A Mammoth Task: How Do We Decide Which Species to Resurrect?
The resurrection of vanished species -- through cutting-edge technologies such as gene-editing -- should be targeted towards recently extinct species rather than ancient ones, according to a leading University of Otago conservation biologist.
In a guest editorial newly published online in the journal Functional Ecology , Professor Philip Seddon of the University's Department of Zoology suggests that long-gone species such as the woolly mammoth would not be the best focus for de-extinction efforts.
Professor Seddon says the prospect of resurrecting species through cloning or genetic reconstruction through tools such as CRISPR gene-editing has caught the imagination of scientists and the public alike.
"However, while the idea of resurrecting mammoths, for example, might hold a 'wow-factor' appeal, efforts would likely be better directed instead towards species where the conservation benefits are clearer.
The woolly mammoth can theoretically be resurrected using samples taken from mummified remains preserved in permafrost ( public domain )
"The ecological niches in which mammoths -- or moa for instance -- once lived, no longer exist in any meaningful way. If we were to bring such species back, apart from just as scientific curios, these animals would likely be inherently maladapted to our modern eco-systems."
Instead, using cloning techniques to re-establish 'proxies' of species that have recently become extinct should be the focus, along with determined efforts to prevent endangered species dying out in the first place, he says.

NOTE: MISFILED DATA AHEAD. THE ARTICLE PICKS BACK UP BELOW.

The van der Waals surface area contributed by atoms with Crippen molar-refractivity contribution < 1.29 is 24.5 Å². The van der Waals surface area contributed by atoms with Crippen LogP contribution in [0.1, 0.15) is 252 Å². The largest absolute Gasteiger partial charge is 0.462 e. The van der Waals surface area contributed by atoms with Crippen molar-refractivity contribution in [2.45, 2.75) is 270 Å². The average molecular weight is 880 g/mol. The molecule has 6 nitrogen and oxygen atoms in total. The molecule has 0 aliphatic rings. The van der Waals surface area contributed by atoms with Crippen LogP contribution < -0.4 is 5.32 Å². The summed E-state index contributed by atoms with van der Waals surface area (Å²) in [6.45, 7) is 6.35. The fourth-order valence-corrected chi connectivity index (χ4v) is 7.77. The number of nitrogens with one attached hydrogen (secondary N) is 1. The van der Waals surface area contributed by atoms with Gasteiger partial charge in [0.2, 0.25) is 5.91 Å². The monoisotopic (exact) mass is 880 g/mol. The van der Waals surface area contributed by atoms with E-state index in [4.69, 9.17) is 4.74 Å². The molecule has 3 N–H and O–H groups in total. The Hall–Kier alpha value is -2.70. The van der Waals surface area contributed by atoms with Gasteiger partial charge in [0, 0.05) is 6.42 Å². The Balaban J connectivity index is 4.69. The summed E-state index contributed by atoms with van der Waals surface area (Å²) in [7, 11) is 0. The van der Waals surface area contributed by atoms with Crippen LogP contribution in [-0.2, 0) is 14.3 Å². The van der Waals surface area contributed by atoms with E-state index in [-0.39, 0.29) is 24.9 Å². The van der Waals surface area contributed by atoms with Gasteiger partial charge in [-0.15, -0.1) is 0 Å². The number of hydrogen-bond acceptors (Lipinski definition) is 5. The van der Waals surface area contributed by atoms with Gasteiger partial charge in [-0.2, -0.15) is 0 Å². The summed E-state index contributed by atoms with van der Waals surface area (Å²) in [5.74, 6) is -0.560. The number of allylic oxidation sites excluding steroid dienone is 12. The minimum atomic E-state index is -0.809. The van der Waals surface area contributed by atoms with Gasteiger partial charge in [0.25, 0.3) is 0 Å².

Scientists have said that the environment in which the moa (pictured) once lived no longer exists so it would be problematic to resurrect them ( public domain )
"The money and considerable effort required to resurrect, reintroduce, and manage in the wild, viable populations of once-extinct species means there will inevitably be fewer resources available to manage threats facing the very many species that are currently at risk of dying out, but could still be saved."
Professor Seddon suggests that de-extinction projects will inevitably be pursued.
"The reality of the idea is too sexy to ignore, and it could be driven by aesthetic, commercial, scientific, or some other hitherto unanticipated imperatives and motivations," he suggests.
Commenting on the de-extinction papers appearing in the special issue of Functional Ecology, Professor Seddon concludes that there are two principal messages arising from the articles.
"The first is that the risks and the uncertainties involved will be hugely reduced, and hence the likelihood of achieving a conservation benefit from the production and release of resurrected species will be enhanced, if de-extinction candidates are drawn from the most recent extinctions.
If scientist decide to bring back a recently extinct species, they might select the Tasmanian Tiger ( public domain )
"Second, and perhaps most importantly, extinction of any species marks a significant threshold that once crossed, cannot be fully reversed, despite the apparent promise of powerful new technologies.
"Our primary conservation objective must therefore be, as it always has been, avoiding species loss, and one the most significant contributions to be made by 'de-extinction technology' might well be to prevent extinctions in the first place."
Top image: A woolly mammoth ( CC by SA 2.0 )
Source: University of Otago. "A mammoth task: How do we decide which species to resurrect?." ScienceDaily. ScienceDaily, 16 May 2017. www.sciencedaily.com/releases/2017/05/170516092615.htm